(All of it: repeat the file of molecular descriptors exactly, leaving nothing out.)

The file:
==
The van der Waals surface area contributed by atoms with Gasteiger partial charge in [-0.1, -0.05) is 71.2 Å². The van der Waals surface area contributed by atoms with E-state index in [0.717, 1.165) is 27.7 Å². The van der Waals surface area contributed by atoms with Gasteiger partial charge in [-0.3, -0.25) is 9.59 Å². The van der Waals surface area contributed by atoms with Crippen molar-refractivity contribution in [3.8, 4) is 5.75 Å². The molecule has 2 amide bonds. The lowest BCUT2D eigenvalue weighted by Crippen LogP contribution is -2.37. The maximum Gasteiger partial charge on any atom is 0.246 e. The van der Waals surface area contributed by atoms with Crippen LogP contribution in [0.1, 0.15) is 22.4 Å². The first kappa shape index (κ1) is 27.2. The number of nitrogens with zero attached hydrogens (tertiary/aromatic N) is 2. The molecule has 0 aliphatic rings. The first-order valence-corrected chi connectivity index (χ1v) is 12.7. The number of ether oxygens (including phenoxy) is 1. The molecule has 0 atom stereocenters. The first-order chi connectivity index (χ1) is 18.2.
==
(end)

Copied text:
The van der Waals surface area contributed by atoms with Gasteiger partial charge in [-0.1, -0.05) is 71.2 Å². The van der Waals surface area contributed by atoms with E-state index in [0.717, 1.165) is 27.7 Å². The van der Waals surface area contributed by atoms with Gasteiger partial charge in [-0.3, -0.25) is 9.59 Å². The van der Waals surface area contributed by atoms with Crippen molar-refractivity contribution in [3.8, 4) is 5.75 Å². The molecule has 2 amide bonds. The lowest BCUT2D eigenvalue weighted by Crippen LogP contribution is -2.37. The maximum Gasteiger partial charge on any atom is 0.246 e. The van der Waals surface area contributed by atoms with Crippen LogP contribution in [0.1, 0.15) is 22.4 Å². The first kappa shape index (κ1) is 27.2. The number of nitrogens with zero attached hydrogens (tertiary/aromatic N) is 2. The molecule has 0 aliphatic rings. The first-order valence-corrected chi connectivity index (χ1v) is 12.7. The number of ether oxygens (including phenoxy) is 1. The molecule has 0 atom stereocenters. The first-order chi connectivity index (χ1) is 18.2.